HomeUncategorizedThe Western Films That Inspired the Album

The Western Films That Inspired the Album

Beyoncé’s new album, Cowboy Country, is out in the wild. In a press release, Beyoncé provided extensive insight into the making of the album and its variety of influences.

Each Song Was Inspired by a Western Film

Notably, each song is its own version of a reimagined Western film, including Michael Matthews’ Five Fingers For Marseilles; James Bridges’ Urban Cowboy; Quentin Tarantino’s The Hateful Eight; Clint Eastwood’s Space Cowboys; Jeymes Samuel’s The Harder They Fall; and Martin Scorsese’s Killers of the Flower Moon. Often times, they films were playing on a screen during the recording process.

Additionally, some aspects of the album’s percussion were inspired by the Coen Brothers’ ‘O  Brother, Where Art Thou?.

Beyoncé also found inspiration in traditional country, R&B, blues, zydeco, and Black folk music, as well as from her childhood trips to the Houston Rodeo.

Big Name Collaborators

Cowboy Carter features collaborations with Miley Cyrus, Post Malone, and Shaboozey, while Dolly PartonWillie Nelson, and Linda Martell each take turning serving as a DJ on a fictional radio station that’s playing the album.

Other contributors included Stevie Wonder, Jon Batiste, Rhiannon Giddens, Nile Rodgers, Robert Randolph, Gary Clark, Jr., Willie Jones, and Brittney Spencer, plus The-Dream, Pharrell Williams, NO I.D., Raphael Saadiq, Ryan Tedder, Ryan Beatty, Swizz Beatz, Nova Wav, and JAY-Z.

Beyoncé Used Real, Organic Instruments

The album features accordion, harmonica, washboard, acoustic guitar, bass ukulele, pedal steel guitar, a Vibra-Slap, the mandolin, fiddle, Hammond B3 organ, tack piano, and the banjos.

“The joy of creating music is that there are no rules,” Beyoncé said. “The more I see the world evolving the more I felt a deeper connection to purity. With artificial intelligence and digital filters and programming, I wanted to go back to real instruments, and I used very old ones. I didn’t want some layers of instruments like strings, especially guitars, and organs perfectly in tune. I kept some songs raw and leaned into folk. All the sounds were so organic and human, everyday things like the wind, snaps and even the sound of birds and chickens, the sounds of nature.”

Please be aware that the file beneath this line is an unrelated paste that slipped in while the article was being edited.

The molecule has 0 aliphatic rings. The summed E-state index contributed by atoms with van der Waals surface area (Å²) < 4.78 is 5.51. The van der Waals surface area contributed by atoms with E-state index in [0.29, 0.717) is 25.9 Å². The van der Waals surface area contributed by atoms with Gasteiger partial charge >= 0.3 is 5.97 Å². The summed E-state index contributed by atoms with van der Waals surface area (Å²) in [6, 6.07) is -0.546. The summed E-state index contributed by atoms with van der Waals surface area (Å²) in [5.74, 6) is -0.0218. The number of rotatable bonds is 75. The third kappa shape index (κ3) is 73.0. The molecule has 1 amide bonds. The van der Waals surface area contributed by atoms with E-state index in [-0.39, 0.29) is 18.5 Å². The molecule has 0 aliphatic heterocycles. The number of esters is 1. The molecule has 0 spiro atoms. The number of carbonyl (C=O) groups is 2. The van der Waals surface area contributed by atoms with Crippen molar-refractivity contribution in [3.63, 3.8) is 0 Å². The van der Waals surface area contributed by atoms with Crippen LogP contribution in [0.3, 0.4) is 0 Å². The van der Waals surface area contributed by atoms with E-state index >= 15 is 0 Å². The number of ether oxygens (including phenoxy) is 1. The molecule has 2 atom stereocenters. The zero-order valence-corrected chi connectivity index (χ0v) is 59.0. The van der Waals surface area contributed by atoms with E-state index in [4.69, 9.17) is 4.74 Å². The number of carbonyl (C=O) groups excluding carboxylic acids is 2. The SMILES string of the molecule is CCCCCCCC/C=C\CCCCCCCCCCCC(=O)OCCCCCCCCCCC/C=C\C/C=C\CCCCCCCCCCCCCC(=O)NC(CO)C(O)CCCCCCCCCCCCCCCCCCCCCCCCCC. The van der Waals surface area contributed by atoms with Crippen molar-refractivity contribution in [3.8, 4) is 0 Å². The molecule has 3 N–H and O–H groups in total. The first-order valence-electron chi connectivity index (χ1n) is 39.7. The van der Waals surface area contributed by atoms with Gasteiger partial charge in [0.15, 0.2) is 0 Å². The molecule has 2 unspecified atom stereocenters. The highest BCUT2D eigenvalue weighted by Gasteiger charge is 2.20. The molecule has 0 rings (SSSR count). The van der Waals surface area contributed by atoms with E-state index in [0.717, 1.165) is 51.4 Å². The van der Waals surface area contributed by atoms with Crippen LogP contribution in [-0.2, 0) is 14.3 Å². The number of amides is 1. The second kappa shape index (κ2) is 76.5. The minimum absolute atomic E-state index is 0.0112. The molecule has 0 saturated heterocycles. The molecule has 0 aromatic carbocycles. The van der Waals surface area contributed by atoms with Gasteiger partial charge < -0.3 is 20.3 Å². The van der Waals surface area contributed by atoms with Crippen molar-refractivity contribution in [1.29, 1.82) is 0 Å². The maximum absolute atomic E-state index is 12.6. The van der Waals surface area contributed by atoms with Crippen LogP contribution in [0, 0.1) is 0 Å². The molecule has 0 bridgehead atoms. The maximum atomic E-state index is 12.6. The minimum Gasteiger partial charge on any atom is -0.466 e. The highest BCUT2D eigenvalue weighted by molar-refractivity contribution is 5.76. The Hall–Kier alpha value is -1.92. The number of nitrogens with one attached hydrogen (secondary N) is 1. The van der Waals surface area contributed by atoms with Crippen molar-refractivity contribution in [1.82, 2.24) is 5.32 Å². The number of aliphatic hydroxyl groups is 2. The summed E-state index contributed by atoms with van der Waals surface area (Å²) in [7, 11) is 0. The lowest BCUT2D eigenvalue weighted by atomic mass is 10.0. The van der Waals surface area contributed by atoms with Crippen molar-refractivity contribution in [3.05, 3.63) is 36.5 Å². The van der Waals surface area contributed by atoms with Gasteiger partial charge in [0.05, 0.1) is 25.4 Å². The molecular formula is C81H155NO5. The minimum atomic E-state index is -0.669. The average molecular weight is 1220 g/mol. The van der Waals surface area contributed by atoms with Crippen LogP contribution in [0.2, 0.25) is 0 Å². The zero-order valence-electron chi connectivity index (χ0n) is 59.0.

Cowboy Carter Predates Renaissance

Beyoncé revealed that Cowboy Carter actually predates its predecessor, Renaissance. “This album took over five years,” she explained. “It’s been really great to have the time and the grace to be able to take my time with it. I was initially going to put Cowboy Carter out first, but with the pandemic, there was too much heaviness in the world. We wanted to dance. We deserved to dance. But I had to trust God’s timing.”

The Significance of the Album Title

The album’s title and character, Cowboy Carter was inspired by the original Black cowboys of the American West. As a press release explains, “the word cowboy itself was used in a derogatory way to describe the former slaves as ‘boys,’ who were the most skilled and had the hardest jobs of handling horses and cattle, alike. In destroying the negative connotation, what remains is the strength and resiliency of these men who were the true definition of Western fortitude.”

What Else Beyoncé Has to Say About Cowboy Carter?

“My process is that I typically have to experiment,” Beyoncé said. “I enjoy being open to have the freedom to get all aspects of things I love out and so I worked on many songs.  I recorded probably 100 songs. Once that is done, I am able to put the puzzle together and realize the consistencies and the common themes, and then create a solid body of work.”

I think people are going to be surprised because I don’t think this music is what everyone expects,” she added, “but it’s the best music I’ve ever made.”

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